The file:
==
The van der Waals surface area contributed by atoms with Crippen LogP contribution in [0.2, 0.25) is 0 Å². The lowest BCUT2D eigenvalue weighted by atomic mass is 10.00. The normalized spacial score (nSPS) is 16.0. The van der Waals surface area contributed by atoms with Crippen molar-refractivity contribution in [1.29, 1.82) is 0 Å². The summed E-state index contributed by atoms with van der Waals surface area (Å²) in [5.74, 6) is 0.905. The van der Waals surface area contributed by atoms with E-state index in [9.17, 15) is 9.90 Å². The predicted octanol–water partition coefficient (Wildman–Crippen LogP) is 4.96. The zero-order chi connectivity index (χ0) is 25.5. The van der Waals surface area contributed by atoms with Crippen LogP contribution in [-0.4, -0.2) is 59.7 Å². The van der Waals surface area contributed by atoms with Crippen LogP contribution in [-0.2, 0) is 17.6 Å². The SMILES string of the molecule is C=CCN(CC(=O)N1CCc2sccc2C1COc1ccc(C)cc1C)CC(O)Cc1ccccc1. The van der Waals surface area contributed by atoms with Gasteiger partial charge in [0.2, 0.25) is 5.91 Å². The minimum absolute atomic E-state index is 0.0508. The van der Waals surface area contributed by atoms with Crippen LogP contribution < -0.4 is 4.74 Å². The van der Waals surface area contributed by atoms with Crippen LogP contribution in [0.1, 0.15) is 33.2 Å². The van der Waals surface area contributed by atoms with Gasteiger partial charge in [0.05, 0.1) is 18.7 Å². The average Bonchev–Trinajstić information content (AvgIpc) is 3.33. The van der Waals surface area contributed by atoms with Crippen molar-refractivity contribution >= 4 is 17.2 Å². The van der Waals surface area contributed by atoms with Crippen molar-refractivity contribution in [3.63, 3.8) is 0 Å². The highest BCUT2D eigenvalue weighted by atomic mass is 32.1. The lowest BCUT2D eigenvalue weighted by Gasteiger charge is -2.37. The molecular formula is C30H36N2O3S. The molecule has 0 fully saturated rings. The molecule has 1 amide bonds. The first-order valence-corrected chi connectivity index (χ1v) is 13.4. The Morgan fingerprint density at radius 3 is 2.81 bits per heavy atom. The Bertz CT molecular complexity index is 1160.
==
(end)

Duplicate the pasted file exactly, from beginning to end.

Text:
The van der Waals surface area contributed by atoms with Crippen LogP contribution in [0.2, 0.25) is 0 Å². The lowest BCUT2D eigenvalue weighted by atomic mass is 10.00. The normalized spacial score (nSPS) is 16.0. The van der Waals surface area contributed by atoms with Crippen molar-refractivity contribution in [1.29, 1.82) is 0 Å². The summed E-state index contributed by atoms with van der Waals surface area (Å²) in [5.74, 6) is 0.905. The van der Waals surface area contributed by atoms with E-state index in [9.17, 15) is 9.90 Å². The predicted octanol–water partition coefficient (Wildman–Crippen LogP) is 4.96. The zero-order chi connectivity index (χ0) is 25.5. The van der Waals surface area contributed by atoms with Crippen LogP contribution in [-0.4, -0.2) is 59.7 Å². The van der Waals surface area contributed by atoms with Crippen LogP contribution in [-0.2, 0) is 17.6 Å². The SMILES string of the molecule is C=CCN(CC(=O)N1CCc2sccc2C1COc1ccc(C)cc1C)CC(O)Cc1ccccc1. The van der Waals surface area contributed by atoms with Gasteiger partial charge in [0.2, 0.25) is 5.91 Å². The minimum absolute atomic E-state index is 0.0508. The van der Waals surface area contributed by atoms with Crippen LogP contribution < -0.4 is 4.74 Å². The van der Waals surface area contributed by atoms with Crippen LogP contribution in [0.1, 0.15) is 33.2 Å². The van der Waals surface area contributed by atoms with Gasteiger partial charge in [0.05, 0.1) is 18.7 Å². The average Bonchev–Trinajstić information content (AvgIpc) is 3.33. The van der Waals surface area contributed by atoms with Crippen molar-refractivity contribution >= 4 is 17.2 Å². The van der Waals surface area contributed by atoms with Crippen molar-refractivity contribution in [3.63, 3.8) is 0 Å². The highest BCUT2D eigenvalue weighted by atomic mass is 32.1. The lowest BCUT2D eigenvalue weighted by Gasteiger charge is -2.37. The molecular formula is C30H36N2O3S. The molecule has 0 fully saturated rings. The molecule has 1 amide bonds. The first-order valence-corrected chi connectivity index (χ1v) is 13.4. The Morgan fingerprint density at radius 3 is 2.81 bits per heavy atom. The Bertz CT molecular complexity index is 1160.